Ida Fink, photo by Elżbieta Lempp

Ida Fink, an Israeli novelist who wrote in Polish, the author of such books as "The Garden That Floated Away", "The Journey", "Spring 1941", died on Tuesday at the age of 90 - announced WAB Publishers

Ida Fink was born in Zbarazh (now Ukraine) in 1921. In her youth she wrote poems which she later assessed as very weak. After graduating in 1938 she moved with Zbarazh to Lwow, she studied music at the Lwow Conservatory, Fink wanted to be a pianist.

During the occupation she spent two years in the Zbaraz ghetto with her family. In 1942 her and her sister managed to escape and hide until the end of the war with the help of Aryan papers, as forced labor working for the Germans. She described the experience years later in the book "The Journey". In 1957 she left Poland and settled in Holon, Israel. She worked as a music librarian and an interviewer for Yad Vashem. In recent years she lived in Tel Aviv.

It wasn't until the early 1970s that she published her first work. She published a collection of short stories "A Scrap of Time and Other Stories" and then "The Journey", visual arts and audio recordings were published as "Dialogue": "Table", "Traces", "About the Morning"; volume of prose "Footprints", and stories entitled "The Garden that Floated Away" and "Spring 1941 ".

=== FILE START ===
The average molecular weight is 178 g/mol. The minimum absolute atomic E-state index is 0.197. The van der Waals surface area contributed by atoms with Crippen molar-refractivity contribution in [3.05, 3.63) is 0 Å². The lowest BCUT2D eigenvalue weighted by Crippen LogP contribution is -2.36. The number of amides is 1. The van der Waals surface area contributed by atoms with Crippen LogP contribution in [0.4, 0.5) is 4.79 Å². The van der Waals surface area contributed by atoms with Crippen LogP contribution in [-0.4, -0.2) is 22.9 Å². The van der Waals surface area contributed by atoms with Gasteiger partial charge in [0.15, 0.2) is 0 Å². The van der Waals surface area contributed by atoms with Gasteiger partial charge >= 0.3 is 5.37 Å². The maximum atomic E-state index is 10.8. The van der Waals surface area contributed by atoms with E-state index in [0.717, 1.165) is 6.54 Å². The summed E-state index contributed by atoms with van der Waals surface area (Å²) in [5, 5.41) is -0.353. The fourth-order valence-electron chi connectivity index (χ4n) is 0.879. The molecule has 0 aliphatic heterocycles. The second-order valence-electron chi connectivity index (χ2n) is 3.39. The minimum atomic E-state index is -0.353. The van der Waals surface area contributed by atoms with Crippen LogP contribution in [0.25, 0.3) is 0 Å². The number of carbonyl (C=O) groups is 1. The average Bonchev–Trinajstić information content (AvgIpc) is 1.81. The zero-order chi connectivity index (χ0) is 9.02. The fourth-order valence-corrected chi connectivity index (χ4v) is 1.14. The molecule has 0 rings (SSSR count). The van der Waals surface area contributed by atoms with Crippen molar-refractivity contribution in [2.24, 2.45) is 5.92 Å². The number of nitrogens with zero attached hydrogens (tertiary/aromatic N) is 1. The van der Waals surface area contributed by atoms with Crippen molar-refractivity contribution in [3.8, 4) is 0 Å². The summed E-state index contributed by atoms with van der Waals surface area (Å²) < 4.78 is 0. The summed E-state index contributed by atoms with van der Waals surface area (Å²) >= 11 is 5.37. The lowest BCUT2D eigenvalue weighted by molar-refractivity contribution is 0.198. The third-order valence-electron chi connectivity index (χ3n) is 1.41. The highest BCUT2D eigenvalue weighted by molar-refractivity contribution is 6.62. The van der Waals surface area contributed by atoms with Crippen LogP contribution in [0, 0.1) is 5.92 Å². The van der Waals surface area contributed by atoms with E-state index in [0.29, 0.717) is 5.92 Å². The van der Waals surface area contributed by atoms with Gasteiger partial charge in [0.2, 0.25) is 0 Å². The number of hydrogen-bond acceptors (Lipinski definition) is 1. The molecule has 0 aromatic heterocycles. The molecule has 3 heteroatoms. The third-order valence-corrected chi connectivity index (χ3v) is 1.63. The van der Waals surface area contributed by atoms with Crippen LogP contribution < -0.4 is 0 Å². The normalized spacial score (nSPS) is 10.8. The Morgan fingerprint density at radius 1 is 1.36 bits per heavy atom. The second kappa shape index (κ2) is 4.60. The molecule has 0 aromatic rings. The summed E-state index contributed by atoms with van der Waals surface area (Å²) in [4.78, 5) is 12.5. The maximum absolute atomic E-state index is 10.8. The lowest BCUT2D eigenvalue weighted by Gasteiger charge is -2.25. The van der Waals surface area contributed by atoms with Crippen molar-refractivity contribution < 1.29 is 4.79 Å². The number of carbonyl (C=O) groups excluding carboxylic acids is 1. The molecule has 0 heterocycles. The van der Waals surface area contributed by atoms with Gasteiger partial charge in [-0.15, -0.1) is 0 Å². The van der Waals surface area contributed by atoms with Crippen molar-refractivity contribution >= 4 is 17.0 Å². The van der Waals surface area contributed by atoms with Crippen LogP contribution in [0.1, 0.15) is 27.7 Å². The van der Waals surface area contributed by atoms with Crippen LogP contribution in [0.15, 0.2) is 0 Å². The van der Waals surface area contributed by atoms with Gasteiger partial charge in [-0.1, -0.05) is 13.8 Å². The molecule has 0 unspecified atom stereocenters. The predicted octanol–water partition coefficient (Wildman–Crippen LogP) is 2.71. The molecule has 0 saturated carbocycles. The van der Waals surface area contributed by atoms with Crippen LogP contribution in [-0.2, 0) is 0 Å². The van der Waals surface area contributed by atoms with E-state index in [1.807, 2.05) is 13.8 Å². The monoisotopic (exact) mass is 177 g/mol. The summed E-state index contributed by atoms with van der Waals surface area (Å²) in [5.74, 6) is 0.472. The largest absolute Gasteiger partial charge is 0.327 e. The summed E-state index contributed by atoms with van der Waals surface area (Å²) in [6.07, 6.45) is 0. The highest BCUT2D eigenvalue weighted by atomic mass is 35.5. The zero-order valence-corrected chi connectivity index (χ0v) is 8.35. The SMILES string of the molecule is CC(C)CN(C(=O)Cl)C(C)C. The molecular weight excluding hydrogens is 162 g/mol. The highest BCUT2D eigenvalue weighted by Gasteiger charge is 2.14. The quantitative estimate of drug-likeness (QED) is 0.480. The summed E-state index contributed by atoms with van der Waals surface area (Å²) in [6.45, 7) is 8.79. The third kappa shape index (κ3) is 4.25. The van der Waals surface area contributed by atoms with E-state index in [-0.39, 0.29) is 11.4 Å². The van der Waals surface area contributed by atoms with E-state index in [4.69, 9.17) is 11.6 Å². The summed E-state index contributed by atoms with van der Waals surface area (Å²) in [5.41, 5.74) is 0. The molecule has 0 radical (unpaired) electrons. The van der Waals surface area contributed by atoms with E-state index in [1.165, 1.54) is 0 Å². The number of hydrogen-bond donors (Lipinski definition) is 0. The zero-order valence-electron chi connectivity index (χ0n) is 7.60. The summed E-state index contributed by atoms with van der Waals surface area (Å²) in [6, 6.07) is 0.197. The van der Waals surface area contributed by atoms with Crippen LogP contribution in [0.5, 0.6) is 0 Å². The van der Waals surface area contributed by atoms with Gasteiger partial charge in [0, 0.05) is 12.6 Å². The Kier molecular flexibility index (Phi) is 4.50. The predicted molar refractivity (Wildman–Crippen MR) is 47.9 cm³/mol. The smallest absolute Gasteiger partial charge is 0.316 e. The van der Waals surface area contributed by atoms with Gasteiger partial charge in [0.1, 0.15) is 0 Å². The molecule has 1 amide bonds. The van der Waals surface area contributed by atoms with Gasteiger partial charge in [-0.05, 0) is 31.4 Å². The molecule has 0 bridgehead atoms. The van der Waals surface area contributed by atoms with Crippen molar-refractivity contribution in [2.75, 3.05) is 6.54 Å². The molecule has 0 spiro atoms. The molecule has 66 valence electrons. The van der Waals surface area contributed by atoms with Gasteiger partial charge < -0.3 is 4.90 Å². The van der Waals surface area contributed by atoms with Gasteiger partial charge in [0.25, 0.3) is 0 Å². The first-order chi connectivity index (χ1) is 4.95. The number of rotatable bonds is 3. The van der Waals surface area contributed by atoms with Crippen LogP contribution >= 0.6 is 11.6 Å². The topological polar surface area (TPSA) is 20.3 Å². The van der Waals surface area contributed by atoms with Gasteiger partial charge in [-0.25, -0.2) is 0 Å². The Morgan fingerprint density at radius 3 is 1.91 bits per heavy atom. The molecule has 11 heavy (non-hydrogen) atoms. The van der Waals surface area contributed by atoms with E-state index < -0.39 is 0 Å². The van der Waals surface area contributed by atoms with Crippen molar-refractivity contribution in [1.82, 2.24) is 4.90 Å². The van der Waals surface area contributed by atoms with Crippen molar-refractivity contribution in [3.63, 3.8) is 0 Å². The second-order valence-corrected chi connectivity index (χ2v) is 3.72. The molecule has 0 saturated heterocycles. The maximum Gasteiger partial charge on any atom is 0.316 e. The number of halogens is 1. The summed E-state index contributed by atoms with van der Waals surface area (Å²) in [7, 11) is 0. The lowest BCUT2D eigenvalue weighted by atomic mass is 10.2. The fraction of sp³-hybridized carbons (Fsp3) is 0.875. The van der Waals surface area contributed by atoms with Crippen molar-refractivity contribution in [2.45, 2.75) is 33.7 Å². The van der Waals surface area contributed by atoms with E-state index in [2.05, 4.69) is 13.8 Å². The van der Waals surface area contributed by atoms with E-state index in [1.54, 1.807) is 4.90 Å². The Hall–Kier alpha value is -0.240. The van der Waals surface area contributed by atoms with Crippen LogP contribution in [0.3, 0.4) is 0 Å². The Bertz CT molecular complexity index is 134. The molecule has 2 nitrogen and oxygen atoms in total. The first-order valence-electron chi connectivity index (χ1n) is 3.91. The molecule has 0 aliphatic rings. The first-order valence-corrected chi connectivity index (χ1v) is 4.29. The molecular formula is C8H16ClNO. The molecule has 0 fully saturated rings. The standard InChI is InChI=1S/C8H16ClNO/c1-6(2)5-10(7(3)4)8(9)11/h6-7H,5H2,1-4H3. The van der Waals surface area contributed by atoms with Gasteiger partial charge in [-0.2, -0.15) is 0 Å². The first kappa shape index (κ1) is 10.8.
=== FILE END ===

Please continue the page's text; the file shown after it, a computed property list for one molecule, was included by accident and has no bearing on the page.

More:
Her stories deal primarily with the subject of the Holocaust. Her works have been translated into several languages, including English, Danish, French, Hebrew, Dutch and German.

"I write mainly about what I lived through. I belong to the so-called writers of the first generation after the Holocaust .(...) One poet told me, that is not the way to write about the occupation. He said its if as I opened a window and left open only a small gap, through which I look at the world. And then I wrote about what I saw, in a quiet voice, a whisper. (...) Despite his advice, I did not stop writing in this way. I couldn't write any other way", Fink said in an interview for Gazeta Wyborcza.

Ida Fink is a laureate of numerous awards, including the Anne Frank award, the Buchmann prizes awarded by the Yad Vashem Institute, the Premio Moravia award and the Sapir Prize. Her name was included by the National Jewish Book Center in New York on the list of a hundred major Jewish authors. In 2003 she was awarded the Special Prize by the Polish PEN Club.

Source: press release

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